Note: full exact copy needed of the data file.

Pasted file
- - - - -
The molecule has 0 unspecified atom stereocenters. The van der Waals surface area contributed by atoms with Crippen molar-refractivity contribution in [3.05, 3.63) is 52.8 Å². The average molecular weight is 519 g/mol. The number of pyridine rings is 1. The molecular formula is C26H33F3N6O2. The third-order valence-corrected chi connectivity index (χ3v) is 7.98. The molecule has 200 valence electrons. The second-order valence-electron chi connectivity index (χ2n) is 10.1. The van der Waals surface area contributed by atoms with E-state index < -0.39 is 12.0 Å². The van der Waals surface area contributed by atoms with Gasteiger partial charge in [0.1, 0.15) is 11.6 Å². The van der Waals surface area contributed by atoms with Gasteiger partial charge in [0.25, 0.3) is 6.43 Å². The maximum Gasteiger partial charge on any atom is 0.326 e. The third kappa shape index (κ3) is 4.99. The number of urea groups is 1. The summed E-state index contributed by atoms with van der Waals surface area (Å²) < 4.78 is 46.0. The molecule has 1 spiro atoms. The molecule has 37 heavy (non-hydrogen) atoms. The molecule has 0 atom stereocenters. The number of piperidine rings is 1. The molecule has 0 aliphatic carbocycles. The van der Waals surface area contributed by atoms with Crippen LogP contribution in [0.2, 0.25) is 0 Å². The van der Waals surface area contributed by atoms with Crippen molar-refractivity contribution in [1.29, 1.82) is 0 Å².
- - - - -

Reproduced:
The molecule has 0 unspecified atom stereocenters. The van der Waals surface area contributed by atoms with Crippen molar-refractivity contribution in [3.05, 3.63) is 52.8 Å². The average molecular weight is 519 g/mol. The number of pyridine rings is 1. The molecular formula is C26H33F3N6O2. The third-order valence-corrected chi connectivity index (χ3v) is 7.98. The molecule has 200 valence electrons. The second-order valence-electron chi connectivity index (χ2n) is 10.1. The van der Waals surface area contributed by atoms with E-state index < -0.39 is 12.0 Å². The van der Waals surface area contributed by atoms with Gasteiger partial charge in [0.1, 0.15) is 11.6 Å². The van der Waals surface area contributed by atoms with Gasteiger partial charge in [0.25, 0.3) is 6.43 Å². The maximum Gasteiger partial charge on any atom is 0.326 e. The third kappa shape index (κ3) is 4.99. The number of urea groups is 1. The summed E-state index contributed by atoms with van der Waals surface area (Å²) < 4.78 is 46.0. The molecule has 1 spiro atoms. The molecule has 37 heavy (non-hydrogen) atoms. The molecule has 0 atom stereocenters. The number of piperidine rings is 1. The molecule has 0 aliphatic carbocycles. The van der Waals surface area contributed by atoms with Crippen LogP contribution in [0.2, 0.25) is 0 Å². The van der Waals surface area contributed by atoms with Crippen molar-refractivity contribution in [1.29, 1.82) is 0 Å².